I wonder how frequently you pose the question, “God, what are you doing in my life?” In August 2016, I incessantly wrestled with that question. A month prior my wife and I packed up our meager belongings and moved 2,260 miles to the Pacific Northwest. As we began driving on Interstate 94 for Mount Vernon, Washington, we were embarking on a new venture to a place where we had no established family, friends, or church. What brought us to the area was a missionary aviation training center in Arlington, Washington. But less than a month after arriving, I unenrolled from the program. The purpose for which we had uprooted our lives and moved across the country, from our standpoint, was now null.   

Deliberate thought and prayer went into that decision, but the initial aftermath comprised of uncertainty, confusion, and doubt. As a newlywed, everything weighed heavier on my heart. Why were we there? Had I made a foolish decision? Was it a mistake? What’s next? Should we stay or move back home? How do we explain this to family and friends? What will this do to our marriage? These types of questions swirled around the bottomless pit in my head.   

God, what are you doing?  

A Servant of Providence  

I often reflect back upon that season with fondness and gratitude. I didn’t see it at the time, but through those trying months, God was teaching me one of the sweetest lessons I’ve learned: be a servant of providence.  

The fact that God’s providence affects all creation is biblically undeniable. He is providential over fish (Jon 1), worms (Jon 4), lions (Dan 6), lambs and wolves (Isa 11). He is providential over every decision, down to the casting of lots (Prov 16:33) and Satan himself (Job 1–2). Indeed, the entirety of Job 36–41 is a testimony of the power and parameter of His providence. Among all the hosts of heaven and all the inhabitants of the earth, no one can usurp His plans or strike His hand (Dan 4:35). He does whatever He pleases throughout the galaxies, upon the earth, and in the deep seas (Ps 135:6).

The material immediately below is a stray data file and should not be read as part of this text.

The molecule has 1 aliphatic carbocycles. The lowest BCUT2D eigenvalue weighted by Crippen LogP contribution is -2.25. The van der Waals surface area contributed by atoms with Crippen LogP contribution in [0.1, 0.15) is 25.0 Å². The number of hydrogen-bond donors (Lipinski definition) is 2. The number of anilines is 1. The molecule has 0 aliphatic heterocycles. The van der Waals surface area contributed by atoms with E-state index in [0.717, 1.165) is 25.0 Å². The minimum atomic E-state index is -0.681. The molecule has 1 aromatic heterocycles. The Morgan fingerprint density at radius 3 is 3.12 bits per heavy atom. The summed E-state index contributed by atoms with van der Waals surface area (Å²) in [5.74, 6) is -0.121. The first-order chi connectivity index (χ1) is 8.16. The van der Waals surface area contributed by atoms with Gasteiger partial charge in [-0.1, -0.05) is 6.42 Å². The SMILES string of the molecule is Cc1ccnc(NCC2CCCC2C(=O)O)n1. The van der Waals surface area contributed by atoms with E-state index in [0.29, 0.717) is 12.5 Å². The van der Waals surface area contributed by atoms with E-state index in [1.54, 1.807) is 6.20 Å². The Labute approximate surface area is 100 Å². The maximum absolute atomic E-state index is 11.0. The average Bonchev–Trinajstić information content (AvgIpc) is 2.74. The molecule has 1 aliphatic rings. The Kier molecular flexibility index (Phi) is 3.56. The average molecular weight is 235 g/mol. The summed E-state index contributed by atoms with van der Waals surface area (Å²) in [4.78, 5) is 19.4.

He is sovereign over all, and He providentially works through it all.  

Proverbs 16:9 teaches us that while we plan (think upon) our course, Yahweh directs (establishes) our steps. This familiar passage must habitually humble us to be servants of providence. To acknowledge and surrender to the indisputable truth that we can’t control life. To hold our plans and dreams with open hands, submitting and surrendering our lives to the King. To approach life with a keen awareness that the Creator orchestrates every aspect of it and to trust Him in all circumstances, especially when outcomes aren’t immediately apparent.   

This frame of mind is obsolete and foolish in the twenty-first century. Society heralds the sufficiency and superiority of self: Do what you please. Manifest your destiny. Be a self-made man or woman. You are the master of your life.

These subtle deceptions trick us into believing we are rulers of providence, not servants of it.  

Providence is Purposeful